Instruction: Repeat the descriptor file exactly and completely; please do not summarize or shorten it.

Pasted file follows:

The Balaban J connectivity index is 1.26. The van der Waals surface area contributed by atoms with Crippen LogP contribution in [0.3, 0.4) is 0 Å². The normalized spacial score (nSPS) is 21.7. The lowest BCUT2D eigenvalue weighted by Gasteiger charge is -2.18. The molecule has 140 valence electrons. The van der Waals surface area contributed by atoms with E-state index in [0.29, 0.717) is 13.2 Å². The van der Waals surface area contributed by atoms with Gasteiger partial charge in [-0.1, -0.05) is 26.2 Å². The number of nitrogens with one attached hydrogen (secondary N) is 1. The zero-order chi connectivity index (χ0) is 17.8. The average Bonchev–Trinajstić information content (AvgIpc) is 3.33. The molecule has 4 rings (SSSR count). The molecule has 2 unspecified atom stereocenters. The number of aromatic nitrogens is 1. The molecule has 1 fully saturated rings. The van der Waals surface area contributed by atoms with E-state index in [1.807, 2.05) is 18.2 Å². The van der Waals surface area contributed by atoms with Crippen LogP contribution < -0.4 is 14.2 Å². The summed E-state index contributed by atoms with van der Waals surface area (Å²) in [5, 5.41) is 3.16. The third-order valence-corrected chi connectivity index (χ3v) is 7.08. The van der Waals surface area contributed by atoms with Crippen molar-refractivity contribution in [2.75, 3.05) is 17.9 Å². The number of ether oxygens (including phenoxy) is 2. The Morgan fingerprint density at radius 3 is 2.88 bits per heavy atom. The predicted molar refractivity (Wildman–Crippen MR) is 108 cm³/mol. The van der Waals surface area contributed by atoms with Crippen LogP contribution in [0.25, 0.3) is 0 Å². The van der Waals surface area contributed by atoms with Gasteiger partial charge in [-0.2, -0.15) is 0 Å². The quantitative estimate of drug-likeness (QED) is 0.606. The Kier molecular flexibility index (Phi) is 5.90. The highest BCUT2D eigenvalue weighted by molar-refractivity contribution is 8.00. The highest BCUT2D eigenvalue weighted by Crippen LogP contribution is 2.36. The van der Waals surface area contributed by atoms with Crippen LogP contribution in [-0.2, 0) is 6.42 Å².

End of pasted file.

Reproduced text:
The Balaban J connectivity index is 1.26. The van der Waals surface area contributed by atoms with Crippen LogP contribution in [0.3, 0.4) is 0 Å². The normalized spacial score (nSPS) is 21.7. The lowest BCUT2D eigenvalue weighted by Gasteiger charge is -2.18. The molecule has 140 valence electrons. The van der Waals surface area contributed by atoms with E-state index in [0.29, 0.717) is 13.2 Å². The van der Waals surface area contributed by atoms with Gasteiger partial charge in [-0.1, -0.05) is 26.2 Å². The number of nitrogens with one attached hydrogen (secondary N) is 1. The zero-order chi connectivity index (χ0) is 17.8. The average Bonchev–Trinajstić information content (AvgIpc) is 3.33. The molecule has 4 rings (SSSR count). The molecule has 2 unspecified atom stereocenters. The number of aromatic nitrogens is 1. The molecule has 1 fully saturated rings. The van der Waals surface area contributed by atoms with E-state index in [1.807, 2.05) is 18.2 Å². The van der Waals surface area contributed by atoms with Crippen LogP contribution < -0.4 is 14.2 Å². The summed E-state index contributed by atoms with van der Waals surface area (Å²) in [5, 5.41) is 3.16. The third-order valence-corrected chi connectivity index (χ3v) is 7.08. The van der Waals surface area contributed by atoms with Crippen molar-refractivity contribution in [2.75, 3.05) is 17.9 Å². The number of ether oxygens (including phenoxy) is 2. The Morgan fingerprint density at radius 3 is 2.88 bits per heavy atom. The predicted molar refractivity (Wildman–Crippen MR) is 108 cm³/mol. The van der Waals surface area contributed by atoms with Crippen LogP contribution in [0.25, 0.3) is 0 Å². The van der Waals surface area contributed by atoms with Gasteiger partial charge in [-0.2, -0.15) is 0 Å². The quantitative estimate of drug-likeness (QED) is 0.606. The Kier molecular flexibility index (Phi) is 5.90. The highest BCUT2D eigenvalue weighted by molar-refractivity contribution is 8.00. The highest BCUT2D eigenvalue weighted by Crippen LogP contribution is 2.36. The van der Waals surface area contributed by atoms with Crippen LogP contribution in [-0.2, 0) is 6.42 Å².